Olive Oil: Extra Virgin Fraud, Corruption and Mafia Involvement

An estimated 69% of all store-bought extra virgin olive oils in the US are probably fake, according to tests by the University of California. UC Davis tested samples from the top-selling extra virgin olive oil brands to find the ones that are not worth buying and those that are.

Source: The Most (and Least) Fake Extra Virgin Olive Oil Brands

The article lists the offenders as well as those who passed the testing.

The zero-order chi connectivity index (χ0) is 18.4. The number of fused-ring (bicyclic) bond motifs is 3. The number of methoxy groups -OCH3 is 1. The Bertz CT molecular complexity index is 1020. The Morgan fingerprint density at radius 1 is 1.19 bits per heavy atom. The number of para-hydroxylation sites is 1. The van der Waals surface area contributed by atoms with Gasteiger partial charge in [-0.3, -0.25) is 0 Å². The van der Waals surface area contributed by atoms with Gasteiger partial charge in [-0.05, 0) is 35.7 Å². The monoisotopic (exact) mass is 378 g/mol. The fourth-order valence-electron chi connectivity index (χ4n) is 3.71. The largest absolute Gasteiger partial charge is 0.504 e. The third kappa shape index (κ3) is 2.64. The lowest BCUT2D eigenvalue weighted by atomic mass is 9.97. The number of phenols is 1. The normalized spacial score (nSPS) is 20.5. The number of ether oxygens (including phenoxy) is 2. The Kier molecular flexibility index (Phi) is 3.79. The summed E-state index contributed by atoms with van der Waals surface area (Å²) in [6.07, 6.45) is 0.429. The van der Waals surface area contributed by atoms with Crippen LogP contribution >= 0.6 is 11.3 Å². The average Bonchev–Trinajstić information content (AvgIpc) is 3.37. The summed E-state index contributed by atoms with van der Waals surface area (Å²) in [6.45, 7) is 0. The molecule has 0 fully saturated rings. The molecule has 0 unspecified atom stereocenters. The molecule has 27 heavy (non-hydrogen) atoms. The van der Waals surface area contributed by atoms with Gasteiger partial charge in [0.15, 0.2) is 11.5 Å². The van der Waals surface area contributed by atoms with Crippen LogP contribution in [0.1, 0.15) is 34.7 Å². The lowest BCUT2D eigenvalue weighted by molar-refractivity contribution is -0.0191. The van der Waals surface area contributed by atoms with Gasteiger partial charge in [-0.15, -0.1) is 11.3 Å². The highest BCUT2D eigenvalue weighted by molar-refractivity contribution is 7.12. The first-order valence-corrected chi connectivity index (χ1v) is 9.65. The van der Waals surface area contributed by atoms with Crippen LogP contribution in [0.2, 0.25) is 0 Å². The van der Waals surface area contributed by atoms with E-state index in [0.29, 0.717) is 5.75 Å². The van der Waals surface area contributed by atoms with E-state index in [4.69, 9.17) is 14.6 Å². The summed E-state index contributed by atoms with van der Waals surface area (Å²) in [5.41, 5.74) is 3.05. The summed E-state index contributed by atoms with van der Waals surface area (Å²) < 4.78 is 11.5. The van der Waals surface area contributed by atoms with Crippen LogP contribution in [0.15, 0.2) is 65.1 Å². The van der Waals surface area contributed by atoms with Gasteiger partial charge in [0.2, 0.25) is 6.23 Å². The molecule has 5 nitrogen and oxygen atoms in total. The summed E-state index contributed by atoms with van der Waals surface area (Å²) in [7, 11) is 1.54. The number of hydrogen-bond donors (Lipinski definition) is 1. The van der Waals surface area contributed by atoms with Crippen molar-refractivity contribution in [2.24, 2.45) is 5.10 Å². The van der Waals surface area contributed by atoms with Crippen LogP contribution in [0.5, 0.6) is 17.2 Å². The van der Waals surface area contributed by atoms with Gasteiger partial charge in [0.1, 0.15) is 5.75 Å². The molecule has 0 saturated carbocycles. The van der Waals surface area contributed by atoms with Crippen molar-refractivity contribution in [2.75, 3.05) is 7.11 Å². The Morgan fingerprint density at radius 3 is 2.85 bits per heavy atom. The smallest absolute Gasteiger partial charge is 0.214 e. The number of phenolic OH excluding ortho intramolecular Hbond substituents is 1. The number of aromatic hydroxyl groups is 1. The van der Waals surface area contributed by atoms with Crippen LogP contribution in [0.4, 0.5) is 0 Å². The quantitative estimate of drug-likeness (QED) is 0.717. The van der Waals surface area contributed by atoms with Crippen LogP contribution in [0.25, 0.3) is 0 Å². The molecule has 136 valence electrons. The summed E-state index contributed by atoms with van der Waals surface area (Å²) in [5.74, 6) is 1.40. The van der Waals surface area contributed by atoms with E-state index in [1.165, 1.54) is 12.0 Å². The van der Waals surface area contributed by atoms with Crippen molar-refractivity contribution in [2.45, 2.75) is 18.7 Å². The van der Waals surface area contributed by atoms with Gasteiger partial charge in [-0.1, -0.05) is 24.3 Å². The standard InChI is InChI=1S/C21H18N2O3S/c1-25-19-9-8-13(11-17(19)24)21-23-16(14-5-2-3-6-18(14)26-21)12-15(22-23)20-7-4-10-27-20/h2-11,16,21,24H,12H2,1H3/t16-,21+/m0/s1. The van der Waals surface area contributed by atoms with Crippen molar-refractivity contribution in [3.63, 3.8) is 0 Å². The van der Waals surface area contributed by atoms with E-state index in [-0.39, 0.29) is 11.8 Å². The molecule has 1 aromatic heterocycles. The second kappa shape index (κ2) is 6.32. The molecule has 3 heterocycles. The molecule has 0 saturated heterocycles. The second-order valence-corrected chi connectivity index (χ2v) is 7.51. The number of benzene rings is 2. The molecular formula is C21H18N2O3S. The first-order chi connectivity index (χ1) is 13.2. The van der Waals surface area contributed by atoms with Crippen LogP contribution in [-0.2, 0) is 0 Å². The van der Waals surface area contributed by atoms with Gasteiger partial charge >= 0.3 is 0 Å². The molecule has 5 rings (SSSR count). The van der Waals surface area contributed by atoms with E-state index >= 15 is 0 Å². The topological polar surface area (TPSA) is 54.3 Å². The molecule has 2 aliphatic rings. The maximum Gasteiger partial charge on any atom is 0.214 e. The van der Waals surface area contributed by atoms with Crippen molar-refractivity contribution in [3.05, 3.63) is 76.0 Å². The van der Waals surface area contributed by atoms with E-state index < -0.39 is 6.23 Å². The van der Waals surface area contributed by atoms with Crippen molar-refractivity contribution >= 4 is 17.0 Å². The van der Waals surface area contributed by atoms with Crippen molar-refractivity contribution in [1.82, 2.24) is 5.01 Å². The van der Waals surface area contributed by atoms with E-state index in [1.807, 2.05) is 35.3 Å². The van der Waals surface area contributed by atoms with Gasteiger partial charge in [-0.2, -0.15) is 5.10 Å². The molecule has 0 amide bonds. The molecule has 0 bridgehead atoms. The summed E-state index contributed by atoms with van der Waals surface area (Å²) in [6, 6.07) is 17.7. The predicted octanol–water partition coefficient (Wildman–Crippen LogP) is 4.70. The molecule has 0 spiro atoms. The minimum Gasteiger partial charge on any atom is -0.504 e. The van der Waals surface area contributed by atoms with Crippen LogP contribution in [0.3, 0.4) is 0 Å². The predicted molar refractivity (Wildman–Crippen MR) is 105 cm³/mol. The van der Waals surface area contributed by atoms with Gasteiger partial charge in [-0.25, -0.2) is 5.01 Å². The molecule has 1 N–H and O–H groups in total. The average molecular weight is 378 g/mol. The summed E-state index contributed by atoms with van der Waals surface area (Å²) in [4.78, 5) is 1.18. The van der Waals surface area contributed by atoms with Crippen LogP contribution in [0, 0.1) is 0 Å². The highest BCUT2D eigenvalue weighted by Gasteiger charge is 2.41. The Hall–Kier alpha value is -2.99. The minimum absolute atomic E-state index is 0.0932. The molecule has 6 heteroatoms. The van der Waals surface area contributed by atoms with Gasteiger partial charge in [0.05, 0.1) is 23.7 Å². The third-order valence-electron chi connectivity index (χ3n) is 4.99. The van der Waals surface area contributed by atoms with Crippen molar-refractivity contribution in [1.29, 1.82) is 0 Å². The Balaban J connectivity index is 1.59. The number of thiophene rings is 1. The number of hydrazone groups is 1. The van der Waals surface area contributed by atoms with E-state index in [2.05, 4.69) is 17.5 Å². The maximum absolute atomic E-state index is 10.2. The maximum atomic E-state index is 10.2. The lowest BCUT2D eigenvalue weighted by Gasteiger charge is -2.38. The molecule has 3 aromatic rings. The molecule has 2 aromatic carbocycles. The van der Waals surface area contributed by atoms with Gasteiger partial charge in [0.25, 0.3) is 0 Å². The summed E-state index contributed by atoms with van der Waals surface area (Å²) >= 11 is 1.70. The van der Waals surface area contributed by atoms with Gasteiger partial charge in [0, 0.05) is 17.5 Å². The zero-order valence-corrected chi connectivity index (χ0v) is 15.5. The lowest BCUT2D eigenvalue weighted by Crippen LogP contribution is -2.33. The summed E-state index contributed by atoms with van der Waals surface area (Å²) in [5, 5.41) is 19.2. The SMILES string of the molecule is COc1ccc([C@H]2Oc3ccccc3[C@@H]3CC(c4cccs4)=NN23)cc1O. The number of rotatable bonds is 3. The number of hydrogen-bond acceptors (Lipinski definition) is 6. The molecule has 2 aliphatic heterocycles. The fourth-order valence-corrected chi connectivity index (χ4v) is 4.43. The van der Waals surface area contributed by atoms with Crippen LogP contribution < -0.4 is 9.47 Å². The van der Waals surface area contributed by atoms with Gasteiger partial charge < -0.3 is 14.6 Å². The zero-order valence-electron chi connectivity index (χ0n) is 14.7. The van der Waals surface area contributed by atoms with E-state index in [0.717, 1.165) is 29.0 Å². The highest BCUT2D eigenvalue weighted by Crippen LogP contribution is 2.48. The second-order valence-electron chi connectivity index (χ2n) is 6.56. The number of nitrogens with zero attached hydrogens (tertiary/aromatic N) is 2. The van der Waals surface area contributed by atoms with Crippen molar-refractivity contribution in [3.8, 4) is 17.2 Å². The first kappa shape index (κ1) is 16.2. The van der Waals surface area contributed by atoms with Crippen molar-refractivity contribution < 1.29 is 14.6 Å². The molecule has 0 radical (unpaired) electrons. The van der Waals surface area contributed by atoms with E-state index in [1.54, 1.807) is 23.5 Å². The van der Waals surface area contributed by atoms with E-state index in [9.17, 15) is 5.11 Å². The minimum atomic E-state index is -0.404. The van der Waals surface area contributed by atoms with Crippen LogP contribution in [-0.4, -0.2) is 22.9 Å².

For a run down of the corruption and mafia involvement, check this New Yorker article: Slipper Business

In 1997 and 1998, olive oil was the most adulterated agricultural product in the European Union, prompting the E.U.’s anti-fraud office to establish an olive-oil task force. (“Profits were comparable to cocaine trafficking, with none of the risks,” one investigator told me.) The E.U. also began phasing out subsidies for olive-oil producers and bottlers, in an effort to reduce crime, and after a few years it disbanded the task force. Yet fraud remains a major international problem: olive oil is far more valuable than most other vegetable oils, but it is costly and time-consuming to produce—and surprisingly easy to doctor.